This story was told to Mary O’Loughlin from Creevagh, Quin by James Meaney also from Creevagh ,Quin,Co Clare.
There was a man living in the County of Limerick and he dreamt he got money in a castle.He came to the Fair of Quin, and he was looking over at Danganbrack Castle and he said it was like the castle he dreamt of. He went over to the castle and he told the woman that was living there that he dreamt he got gold and he showed her the place in the wall. She told him to go back to Mass and to come over again. When he was gone she told her husband and he rooted into the wall and got a haul of gold. When the man came back she told him that they looked for the gold and got nothing.
Daingean Breac [Danganbrack] is a large square building with four gables and chimneys within two fields of Quin Abbey and about a mile north west of Baile Uí Mharcacháin. It belonged to the MacNamaras and remains in good preservation and, though part of the roof has fallen in, it is still inhabited. It is seven miles north-west of Six Mile Bridge.
Besides the castles of Knopouge and Fergus before mentioned, there are the remains of the castles of Ballymarkahan, Dangan, and Danganbrack. Dangan castle is said to be one of the oldest in Munster, having been built by Philip de Clare, from whom the county of Thomond has since been called Clare. It was with other possessions granted by Chas. II. to Pierse Creagh for his services against Cromwell, and still remains in the possession of the descendants of the original grantee. It was formerly a place of some strength, and was of a quadrangular form, flanked at each angle by a small round tower : from the centre rose the donjon or keep. The ruins form a picturesque object in the well-planted demesne of Dangan. The castle of Danganbrack is now in the Scott family, having, with Knopouge, been purchased from the Macnamaras, as Moriesk has more recently been by the father of Lord Fitzgerald and Vesci.
County Clare: A History and Topography 1837 by Samuel Lewis
O.S. No. 133. Long. 8º48´.W. Lat. 52º50´.N.
Of this once large and important castle on a small part remains, and that is not easily visible through the great growth of ivy and bushes which occupies the site. In Lewis’ Topographical Dictionary it is stated that the castle was built by Philip de Clare, and was quadrangular with a round turret at each corner and a keep in the middle.
It would not now, however, be recognized from this description, for only one of the turrets or bastions remains visible, and the keep is a later structure built on the west side, partly outside the original building line, and apparently occupying the site of the south-west bastion. The quadrangular enclosure seems to have been about 100 feet square, but the east wall is entirely demolished, and the south wall has been altered at different times, and what remains of it are much obstructed by fallen stones, so that it is hard to trace the exact plan. On the south-west is a square tower, 50 ft. by 40 ft. (though the south wall has fallen) and originally apparently of three or more storeys in height. It is divided into two parts by a transverse wall running north and south, each half covered with a pointed barrel vault over the first floor. A newel staircase occupied the south-west corner. In the north wall is a window of fifteenth century character.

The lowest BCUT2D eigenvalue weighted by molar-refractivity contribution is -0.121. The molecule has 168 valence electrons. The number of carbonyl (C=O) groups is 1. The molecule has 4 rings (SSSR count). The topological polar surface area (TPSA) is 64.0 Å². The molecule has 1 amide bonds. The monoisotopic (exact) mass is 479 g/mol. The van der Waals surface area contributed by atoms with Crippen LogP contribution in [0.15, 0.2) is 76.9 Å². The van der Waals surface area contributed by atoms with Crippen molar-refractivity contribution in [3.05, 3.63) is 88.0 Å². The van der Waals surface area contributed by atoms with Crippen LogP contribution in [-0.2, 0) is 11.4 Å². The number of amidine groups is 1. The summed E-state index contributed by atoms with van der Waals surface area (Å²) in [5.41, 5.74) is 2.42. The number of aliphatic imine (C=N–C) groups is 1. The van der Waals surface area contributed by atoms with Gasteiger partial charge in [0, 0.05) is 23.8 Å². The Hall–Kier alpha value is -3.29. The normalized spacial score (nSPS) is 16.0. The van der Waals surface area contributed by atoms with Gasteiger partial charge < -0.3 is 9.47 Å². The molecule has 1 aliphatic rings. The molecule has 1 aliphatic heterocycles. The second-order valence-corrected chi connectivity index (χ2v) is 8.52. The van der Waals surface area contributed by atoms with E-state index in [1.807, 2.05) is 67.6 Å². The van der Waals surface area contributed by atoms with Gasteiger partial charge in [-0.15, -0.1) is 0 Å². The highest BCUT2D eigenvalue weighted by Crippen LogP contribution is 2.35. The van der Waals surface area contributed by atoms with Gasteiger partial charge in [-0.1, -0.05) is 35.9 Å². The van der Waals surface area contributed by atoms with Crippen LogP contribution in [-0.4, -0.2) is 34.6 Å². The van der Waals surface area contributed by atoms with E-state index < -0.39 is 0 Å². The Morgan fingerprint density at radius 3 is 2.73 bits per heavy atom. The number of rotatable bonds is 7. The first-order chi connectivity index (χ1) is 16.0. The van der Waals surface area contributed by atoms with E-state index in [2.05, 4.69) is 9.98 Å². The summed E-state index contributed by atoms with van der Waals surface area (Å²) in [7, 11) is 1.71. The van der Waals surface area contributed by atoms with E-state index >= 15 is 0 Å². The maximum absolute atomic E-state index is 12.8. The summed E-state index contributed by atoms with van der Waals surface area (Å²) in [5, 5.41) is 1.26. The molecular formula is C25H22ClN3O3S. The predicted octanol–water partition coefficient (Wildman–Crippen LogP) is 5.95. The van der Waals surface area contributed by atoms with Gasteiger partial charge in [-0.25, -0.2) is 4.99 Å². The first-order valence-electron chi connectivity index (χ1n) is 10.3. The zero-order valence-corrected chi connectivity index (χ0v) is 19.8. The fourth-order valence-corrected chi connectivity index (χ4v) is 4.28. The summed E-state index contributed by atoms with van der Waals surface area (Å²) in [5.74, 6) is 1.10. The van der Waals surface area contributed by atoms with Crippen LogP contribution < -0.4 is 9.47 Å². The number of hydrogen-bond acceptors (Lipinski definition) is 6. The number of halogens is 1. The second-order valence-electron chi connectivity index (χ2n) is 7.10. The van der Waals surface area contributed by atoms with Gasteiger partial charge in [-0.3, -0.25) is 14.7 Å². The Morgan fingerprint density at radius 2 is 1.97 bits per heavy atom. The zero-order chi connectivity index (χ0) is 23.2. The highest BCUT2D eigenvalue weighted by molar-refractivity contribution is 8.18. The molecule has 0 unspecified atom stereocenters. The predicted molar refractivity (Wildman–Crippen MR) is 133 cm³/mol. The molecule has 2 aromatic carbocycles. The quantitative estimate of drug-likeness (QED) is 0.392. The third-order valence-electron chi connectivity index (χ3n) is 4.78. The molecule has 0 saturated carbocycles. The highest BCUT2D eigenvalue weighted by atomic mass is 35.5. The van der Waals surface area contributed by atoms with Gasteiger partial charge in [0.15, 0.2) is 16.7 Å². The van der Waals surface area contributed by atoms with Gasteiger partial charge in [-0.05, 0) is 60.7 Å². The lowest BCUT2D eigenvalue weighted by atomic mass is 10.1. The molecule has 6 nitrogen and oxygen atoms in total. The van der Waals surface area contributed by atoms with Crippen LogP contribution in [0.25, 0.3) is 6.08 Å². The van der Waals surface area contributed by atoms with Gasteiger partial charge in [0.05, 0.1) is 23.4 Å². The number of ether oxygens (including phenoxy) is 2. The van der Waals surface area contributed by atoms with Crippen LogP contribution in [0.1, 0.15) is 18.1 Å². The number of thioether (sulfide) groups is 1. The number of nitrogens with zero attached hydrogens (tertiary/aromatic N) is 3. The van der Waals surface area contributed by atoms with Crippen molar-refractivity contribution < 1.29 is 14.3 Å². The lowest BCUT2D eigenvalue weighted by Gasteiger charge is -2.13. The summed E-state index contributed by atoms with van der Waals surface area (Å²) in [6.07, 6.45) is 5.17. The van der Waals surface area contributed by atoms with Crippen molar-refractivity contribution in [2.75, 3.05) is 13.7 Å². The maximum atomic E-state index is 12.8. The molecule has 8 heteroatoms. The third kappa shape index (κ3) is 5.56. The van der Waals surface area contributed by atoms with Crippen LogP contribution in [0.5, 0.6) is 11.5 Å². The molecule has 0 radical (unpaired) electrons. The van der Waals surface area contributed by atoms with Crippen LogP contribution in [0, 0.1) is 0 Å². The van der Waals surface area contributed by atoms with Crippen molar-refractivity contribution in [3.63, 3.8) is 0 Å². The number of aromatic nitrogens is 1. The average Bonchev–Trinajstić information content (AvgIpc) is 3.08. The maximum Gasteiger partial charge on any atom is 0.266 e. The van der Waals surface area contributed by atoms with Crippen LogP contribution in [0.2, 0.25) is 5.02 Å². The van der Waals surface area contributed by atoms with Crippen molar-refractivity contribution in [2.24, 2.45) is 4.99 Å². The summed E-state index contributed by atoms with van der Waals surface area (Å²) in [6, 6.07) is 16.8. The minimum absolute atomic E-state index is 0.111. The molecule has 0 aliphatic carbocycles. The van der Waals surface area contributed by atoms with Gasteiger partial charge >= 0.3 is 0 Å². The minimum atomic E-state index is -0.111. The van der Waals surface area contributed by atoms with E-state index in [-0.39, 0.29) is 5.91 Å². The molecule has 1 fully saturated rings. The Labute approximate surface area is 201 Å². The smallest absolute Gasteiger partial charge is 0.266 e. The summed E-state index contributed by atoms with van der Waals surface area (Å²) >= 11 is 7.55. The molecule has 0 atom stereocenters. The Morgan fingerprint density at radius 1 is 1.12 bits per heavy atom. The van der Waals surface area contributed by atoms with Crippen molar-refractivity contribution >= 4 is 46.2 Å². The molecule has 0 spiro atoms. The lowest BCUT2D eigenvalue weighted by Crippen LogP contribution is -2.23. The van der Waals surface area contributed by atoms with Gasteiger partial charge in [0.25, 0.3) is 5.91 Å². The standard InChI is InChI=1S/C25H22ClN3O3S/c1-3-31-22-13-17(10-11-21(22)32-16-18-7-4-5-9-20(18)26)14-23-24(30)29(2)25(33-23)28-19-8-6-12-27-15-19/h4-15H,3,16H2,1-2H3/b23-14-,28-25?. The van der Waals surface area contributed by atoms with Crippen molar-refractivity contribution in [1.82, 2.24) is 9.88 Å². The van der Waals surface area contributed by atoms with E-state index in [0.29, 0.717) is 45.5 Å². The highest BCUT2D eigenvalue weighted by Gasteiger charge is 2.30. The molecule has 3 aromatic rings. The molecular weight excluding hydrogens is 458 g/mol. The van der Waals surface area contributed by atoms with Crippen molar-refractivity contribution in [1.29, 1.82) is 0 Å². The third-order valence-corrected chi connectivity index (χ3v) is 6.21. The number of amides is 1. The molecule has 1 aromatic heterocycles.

To the south-east, and apparently largely outside the original line of wall, a large hall was built, the only remaining features of which shew work apparently of the sixteenth century. It measures 50 ft. by 30 ft.
In the north wall was a large window of which the internal splays and round rear arch remain, carefully worked in ashlar masonry. On the east wall appears a weather mold, marking the lower roof of buildings which formerly stood on the south side of the court.
The whole structure is very ruinous and covered with ivy.
O.S. No. 133. Long. 8º51´.W. Lat. 52º49´.N.
The building is a small square castle of the type known as “Peel Towers,” and is typical of nine-tenths of the castles in Ireland. They were all built in the fifteenth or sixteenth centuries; they all used to be attributed to the English of the Elizabethan invasion, but they seem to have been so soon in the hands of the native chiefs that this proposition cannot be unreservedly accepted. They are of small size but great height, with a small door, and all but the highest storey covered by barrel vaults.
Danganbrack (a name which is explained locally as “because it was a great place for trout”) belonged in 1580 to John MacNamara. The bartizans at the top corners, and the high gables and chimneys added in the late sixteenth century give it a more picturesque air than most of the type. Like all of them, the planning is somewhat complex, the passages and stairs being contrived so as to be easily defensible in case the lower storey was stormed. On the south-west and north-east corners square bartizans are carried on long pointed corbels; on the south-east this feature is round on plan, and the corbels project in successive courses, the undersides of the stones rounded. The north-west corner is plain.
The building was inhabited in comparatively recent times, and the original small windows in the lower storeys have been destroyed: on the top floor, which was the principal hall in the castle, the larger windows have only been slightly altered at the time the gables were raised; plain square lights replacing the ogee-headed ones which formerly existed.
The fireplaces, on which much art and skill were usually lavished, have with one exception disappeared, and that one is plain in design and much mutilated.
The whole is in substantial repair, except the stairs, which have been broken down to prevent access to the upper floors, and the later work on the top floors which is in rather a shaky condition.